Technology is really changing human circadian rhythms, scientists say

We have not relied on natural light from the Sun since the invention of the light bulb in 1879.

Today, many people spend most of the day not only in artificially lit rooms, but also looking at screens – telephones, computers, and televisions. Recently, concerns have arisen that looking at bright screens at night could confuse your circadian rhythm, which is the internal clock that regulates our sleep-wake cycle.

We would assume this means that wearing a screen before bed could make it difficult to fall asleep. In fact, there are many products you can buy to filter blue light from your screens, which promises to improve the quality of your sleep.

Do these products really work? Does the light from the screen change our circadian rhythm, making it difficult to fall asleep? The story is quite complicated.

How does the circadian rhythm work?

The circadian rhythm is an innate ‘body clock’ present in many forms of life, including plants, fungi, and animals. In humans, the biological clock is located in the hypothalamus.

The hypothalamus releases a hormone called melatonin. Melatonin is often referred to as the ‘sleep hormone’ as its levels are high at night but drop just before we wake up in the morning. The watch has an intrinsic rhythm, but it can also be adjusted in response to light.

Professor John Axelsson, an expert in sleep research at the Karolinska Institute, explains that the “master clock … has an intrinsic rhythm close to 24 hours and is very sensitive to light at dusk and dawn, so it adjusts the circadian system, allowing the system to be dynamic and adapt to seasonal changes in the length of day and night. “

Is technology changing our circadian rhythm?

Many aspects of modern technology, from the basic light bulb to the latest touchscreen phone, emit light. Stanford University professor Jamie Zeitzer says that “light does primarily two things with the clock. It is setting the clock time and it is changing the amplitude or strength of the clock.”

As our circadian rhythm changes the levels of melatonin, we can use the levels of this ‘sleep hormone’ to see what is affecting our biological clock. Several studies have shown that bright artificial light suppresses melatonin production in humans.

Interestingly, very bright artificial light is actually used as a therapy (called phototherapy) to help people with severely delayed body clocks to wake up and fall asleep earlier.

The intensity of the light used for phototherapy is much greater than that emitted by the screens or bulbs that we use. A 2014 study looked at a more realistic scenario: comparing melatonin levels and sleep quality of people who read a regular book or e-book before bed. They found that the participants who read the e-book had lowered levels of melatonin.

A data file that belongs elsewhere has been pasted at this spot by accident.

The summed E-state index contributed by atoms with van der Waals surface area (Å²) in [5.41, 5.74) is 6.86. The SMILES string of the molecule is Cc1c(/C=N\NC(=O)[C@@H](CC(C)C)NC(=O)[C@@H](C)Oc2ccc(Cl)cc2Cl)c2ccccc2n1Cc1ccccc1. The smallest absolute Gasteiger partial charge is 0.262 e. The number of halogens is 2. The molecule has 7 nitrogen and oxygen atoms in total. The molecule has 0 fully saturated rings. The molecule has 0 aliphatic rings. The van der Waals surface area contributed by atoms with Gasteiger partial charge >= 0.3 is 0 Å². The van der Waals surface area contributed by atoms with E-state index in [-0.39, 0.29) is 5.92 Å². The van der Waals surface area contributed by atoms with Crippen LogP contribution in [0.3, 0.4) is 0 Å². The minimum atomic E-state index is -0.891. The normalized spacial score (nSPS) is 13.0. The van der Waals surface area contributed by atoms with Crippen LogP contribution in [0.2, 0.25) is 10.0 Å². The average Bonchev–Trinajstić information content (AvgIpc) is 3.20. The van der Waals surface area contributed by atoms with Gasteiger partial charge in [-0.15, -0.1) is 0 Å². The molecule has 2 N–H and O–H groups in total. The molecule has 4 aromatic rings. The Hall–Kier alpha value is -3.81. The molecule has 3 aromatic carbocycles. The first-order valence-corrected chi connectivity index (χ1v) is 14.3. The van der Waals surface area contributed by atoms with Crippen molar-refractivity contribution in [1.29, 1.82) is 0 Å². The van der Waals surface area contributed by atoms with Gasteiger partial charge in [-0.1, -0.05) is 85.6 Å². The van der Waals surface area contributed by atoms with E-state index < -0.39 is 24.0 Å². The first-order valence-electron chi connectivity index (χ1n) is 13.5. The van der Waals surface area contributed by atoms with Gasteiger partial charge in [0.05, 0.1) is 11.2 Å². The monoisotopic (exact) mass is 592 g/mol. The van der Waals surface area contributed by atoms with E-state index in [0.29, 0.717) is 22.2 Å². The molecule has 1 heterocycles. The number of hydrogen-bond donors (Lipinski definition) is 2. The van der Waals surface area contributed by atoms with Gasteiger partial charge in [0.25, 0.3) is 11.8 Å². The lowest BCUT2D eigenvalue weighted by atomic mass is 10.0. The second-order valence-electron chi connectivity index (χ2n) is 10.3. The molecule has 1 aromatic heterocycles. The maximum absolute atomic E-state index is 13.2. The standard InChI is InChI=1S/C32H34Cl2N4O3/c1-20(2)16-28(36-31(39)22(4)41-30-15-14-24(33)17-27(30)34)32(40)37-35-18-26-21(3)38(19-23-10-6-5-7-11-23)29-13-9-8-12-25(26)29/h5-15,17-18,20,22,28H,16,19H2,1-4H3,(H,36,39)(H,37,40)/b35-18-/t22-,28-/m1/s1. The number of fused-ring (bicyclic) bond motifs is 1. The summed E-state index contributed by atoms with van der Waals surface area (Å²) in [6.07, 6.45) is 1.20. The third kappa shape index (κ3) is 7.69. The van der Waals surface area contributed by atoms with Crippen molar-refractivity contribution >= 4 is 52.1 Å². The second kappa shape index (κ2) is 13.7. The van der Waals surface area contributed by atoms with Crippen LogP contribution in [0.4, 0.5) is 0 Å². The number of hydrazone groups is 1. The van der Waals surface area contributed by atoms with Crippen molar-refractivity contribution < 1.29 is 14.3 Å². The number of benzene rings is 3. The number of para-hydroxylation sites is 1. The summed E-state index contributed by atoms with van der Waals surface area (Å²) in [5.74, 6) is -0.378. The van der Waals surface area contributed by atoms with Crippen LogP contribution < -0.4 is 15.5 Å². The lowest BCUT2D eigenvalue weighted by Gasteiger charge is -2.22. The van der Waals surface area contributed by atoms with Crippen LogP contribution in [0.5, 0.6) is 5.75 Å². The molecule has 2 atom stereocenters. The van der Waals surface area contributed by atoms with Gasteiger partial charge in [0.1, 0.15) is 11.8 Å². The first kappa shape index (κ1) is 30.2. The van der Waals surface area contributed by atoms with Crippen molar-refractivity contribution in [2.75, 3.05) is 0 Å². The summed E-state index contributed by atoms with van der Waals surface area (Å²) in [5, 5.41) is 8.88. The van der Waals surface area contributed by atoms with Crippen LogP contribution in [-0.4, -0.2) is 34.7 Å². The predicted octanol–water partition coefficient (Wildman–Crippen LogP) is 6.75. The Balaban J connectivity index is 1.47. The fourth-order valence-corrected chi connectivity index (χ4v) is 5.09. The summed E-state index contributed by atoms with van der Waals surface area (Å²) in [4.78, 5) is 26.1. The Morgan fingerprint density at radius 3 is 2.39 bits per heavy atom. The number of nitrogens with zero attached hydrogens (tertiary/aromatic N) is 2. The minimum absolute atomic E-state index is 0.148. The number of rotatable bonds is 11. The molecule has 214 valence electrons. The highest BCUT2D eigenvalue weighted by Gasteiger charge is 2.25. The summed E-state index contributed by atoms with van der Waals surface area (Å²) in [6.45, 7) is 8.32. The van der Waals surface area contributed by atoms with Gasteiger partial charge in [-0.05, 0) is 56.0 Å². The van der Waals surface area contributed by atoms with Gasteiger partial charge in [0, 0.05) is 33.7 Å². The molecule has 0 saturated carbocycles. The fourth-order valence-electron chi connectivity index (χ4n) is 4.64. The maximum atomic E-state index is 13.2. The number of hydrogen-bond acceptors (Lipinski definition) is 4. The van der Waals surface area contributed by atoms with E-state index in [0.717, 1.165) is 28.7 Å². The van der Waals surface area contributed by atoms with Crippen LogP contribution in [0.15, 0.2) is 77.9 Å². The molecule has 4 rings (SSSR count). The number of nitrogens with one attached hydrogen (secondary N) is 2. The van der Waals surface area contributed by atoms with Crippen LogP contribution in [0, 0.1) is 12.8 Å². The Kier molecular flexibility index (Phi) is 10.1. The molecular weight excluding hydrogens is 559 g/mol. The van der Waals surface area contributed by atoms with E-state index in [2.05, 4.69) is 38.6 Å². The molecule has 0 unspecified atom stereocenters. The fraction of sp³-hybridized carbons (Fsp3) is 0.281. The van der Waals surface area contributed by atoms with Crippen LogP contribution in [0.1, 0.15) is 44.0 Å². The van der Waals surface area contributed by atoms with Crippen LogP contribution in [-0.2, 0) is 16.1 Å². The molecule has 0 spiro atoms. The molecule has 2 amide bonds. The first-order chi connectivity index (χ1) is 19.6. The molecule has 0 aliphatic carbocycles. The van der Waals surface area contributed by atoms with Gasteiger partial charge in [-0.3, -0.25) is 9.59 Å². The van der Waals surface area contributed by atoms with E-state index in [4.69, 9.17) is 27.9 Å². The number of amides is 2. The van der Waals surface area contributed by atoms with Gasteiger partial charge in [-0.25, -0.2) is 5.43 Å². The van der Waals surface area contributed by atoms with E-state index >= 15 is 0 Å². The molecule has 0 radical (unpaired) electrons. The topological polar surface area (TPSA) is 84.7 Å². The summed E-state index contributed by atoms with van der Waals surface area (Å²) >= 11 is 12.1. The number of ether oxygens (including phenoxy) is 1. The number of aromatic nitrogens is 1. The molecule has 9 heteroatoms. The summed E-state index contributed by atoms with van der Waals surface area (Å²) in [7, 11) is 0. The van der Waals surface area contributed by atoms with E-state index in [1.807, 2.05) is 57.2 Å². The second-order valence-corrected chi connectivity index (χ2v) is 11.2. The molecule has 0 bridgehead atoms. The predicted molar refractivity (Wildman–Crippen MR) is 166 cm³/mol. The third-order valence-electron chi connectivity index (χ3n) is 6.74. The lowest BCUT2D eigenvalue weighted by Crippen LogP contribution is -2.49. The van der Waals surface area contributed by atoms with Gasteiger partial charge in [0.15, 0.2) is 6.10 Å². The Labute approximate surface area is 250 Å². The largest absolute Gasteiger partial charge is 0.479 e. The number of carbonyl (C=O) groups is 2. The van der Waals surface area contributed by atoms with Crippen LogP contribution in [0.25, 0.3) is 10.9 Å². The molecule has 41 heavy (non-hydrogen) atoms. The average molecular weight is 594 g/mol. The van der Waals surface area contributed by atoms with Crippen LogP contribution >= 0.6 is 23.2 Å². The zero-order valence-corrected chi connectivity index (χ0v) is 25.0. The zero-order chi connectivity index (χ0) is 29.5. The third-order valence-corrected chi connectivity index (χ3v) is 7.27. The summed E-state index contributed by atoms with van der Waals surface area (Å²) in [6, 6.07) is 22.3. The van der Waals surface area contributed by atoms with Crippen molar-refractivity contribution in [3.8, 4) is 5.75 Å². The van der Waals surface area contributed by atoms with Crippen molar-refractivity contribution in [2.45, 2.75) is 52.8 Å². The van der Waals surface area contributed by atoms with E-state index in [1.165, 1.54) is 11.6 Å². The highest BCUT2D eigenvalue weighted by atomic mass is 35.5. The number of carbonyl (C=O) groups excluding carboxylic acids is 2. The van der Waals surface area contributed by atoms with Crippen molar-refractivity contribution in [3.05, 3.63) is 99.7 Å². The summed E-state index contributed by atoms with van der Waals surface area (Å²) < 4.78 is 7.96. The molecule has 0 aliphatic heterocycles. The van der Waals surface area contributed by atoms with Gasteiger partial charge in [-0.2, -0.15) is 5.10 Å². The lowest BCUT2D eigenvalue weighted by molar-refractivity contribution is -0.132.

Dr Cele Richardson from the University of Western Australia says that “there is evidence that 1.5 hours (or more) of bright screen use reduces the natural surge in melatonin overnight, and this effect can be aggravated over several nights “.

Importantly, “however, this does not seem to translate into taking longer to fall asleep.”

What does this mean for our sleep patterns?

While we know that melatonin has many effects on the body and is associated with the sleep-wake cycle, we don’t know exactly how reduced amounts of melatonin affect our quality of sleep.

There are numerous studies that look at the use of technology and the quality of sleep or the time it takes to fall asleep. Although many of them find a correlation between screen time and sleep, the correlations are often weak and do not show that increased screen time causes sleep problems.

For example, the 2014 study found that, on average, participants who read print books fell asleep 10 minutes earlier than e-book readers. Other studies compared people using products that reduced blue light from screens with normal screen users. These studies found only a 3-4 minute difference in the time it took to fall asleep.

Since sleep is affected by so many things, it is often difficult to make sure that what you are measuring is just the effect of screen time.

Dr. Richardson highlights another complication: “There is likely a two-way relationship between technology use and sleep. That is, technology use can affect sleep over time, but people who have trouble sleeping they can subsequently increase their use of technology. “

Food to go

Technology, specifically artificial light, changes our circadian rhythm. We know this because we can see differences in melatonin levels after screen use.

It is not yet clear what effect this has on our sleep, particularly the time it takes to fall asleep.

Article based on 4 expert answers to this question: Is technology changing our circadian rhythm?

This expert response was published in association with independent fact-checking platform Sign up for their weekly newsletter here.


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